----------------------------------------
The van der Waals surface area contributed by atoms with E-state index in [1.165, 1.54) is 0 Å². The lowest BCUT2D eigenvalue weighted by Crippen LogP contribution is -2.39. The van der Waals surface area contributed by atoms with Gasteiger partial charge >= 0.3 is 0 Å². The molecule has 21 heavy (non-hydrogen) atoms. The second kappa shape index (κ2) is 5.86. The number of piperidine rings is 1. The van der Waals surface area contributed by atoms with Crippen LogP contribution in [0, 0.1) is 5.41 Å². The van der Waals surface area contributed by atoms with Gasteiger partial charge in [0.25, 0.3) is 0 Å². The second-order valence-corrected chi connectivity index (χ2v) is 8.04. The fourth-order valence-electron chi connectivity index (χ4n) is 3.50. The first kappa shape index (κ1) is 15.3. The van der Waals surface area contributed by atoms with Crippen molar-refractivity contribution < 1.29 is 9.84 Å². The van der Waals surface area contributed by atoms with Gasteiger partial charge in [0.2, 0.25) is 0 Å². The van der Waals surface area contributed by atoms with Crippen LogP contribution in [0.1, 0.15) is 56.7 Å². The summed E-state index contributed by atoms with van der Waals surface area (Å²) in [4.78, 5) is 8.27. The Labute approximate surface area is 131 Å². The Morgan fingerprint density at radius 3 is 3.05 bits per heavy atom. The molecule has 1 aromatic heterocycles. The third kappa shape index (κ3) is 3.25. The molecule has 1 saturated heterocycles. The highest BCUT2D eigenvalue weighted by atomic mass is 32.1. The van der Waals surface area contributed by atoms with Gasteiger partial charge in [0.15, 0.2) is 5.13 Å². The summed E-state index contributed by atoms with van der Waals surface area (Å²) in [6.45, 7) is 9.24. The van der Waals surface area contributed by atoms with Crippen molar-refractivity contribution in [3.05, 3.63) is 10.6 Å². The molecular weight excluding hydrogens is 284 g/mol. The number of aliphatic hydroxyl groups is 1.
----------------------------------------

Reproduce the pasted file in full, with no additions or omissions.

The van der Waals surface area contributed by atoms with E-state index in [1.165, 1.54) is 0 Å². The lowest BCUT2D eigenvalue weighted by Crippen LogP contribution is -2.39. The van der Waals surface area contributed by atoms with Gasteiger partial charge >= 0.3 is 0 Å². The molecule has 21 heavy (non-hydrogen) atoms. The second kappa shape index (κ2) is 5.86. The number of piperidine rings is 1. The van der Waals surface area contributed by atoms with Crippen LogP contribution in [0, 0.1) is 5.41 Å². The van der Waals surface area contributed by atoms with Gasteiger partial charge in [0.25, 0.3) is 0 Å². The second-order valence-corrected chi connectivity index (χ2v) is 8.04. The fourth-order valence-electron chi connectivity index (χ4n) is 3.50. The first kappa shape index (κ1) is 15.3. The van der Waals surface area contributed by atoms with Crippen molar-refractivity contribution < 1.29 is 9.84 Å². The van der Waals surface area contributed by atoms with Gasteiger partial charge in [0.2, 0.25) is 0 Å². The van der Waals surface area contributed by atoms with Crippen LogP contribution in [0.1, 0.15) is 56.7 Å². The summed E-state index contributed by atoms with van der Waals surface area (Å²) in [4.78, 5) is 8.27. The Labute approximate surface area is 131 Å². The Morgan fingerprint density at radius 3 is 3.05 bits per heavy atom. The molecule has 1 aromatic heterocycles. The third kappa shape index (κ3) is 3.25. The molecule has 1 saturated heterocycles. The highest BCUT2D eigenvalue weighted by atomic mass is 32.1. The van der Waals surface area contributed by atoms with Gasteiger partial charge in [0.15, 0.2) is 5.13 Å². The summed E-state index contributed by atoms with van der Waals surface area (Å²) in [6.45, 7) is 9.24. The van der Waals surface area contributed by atoms with Crippen molar-refractivity contribution in [3.05, 3.63) is 10.6 Å². The molecular weight excluding hydrogens is 284 g/mol. The number of aliphatic hydroxyl groups is 1.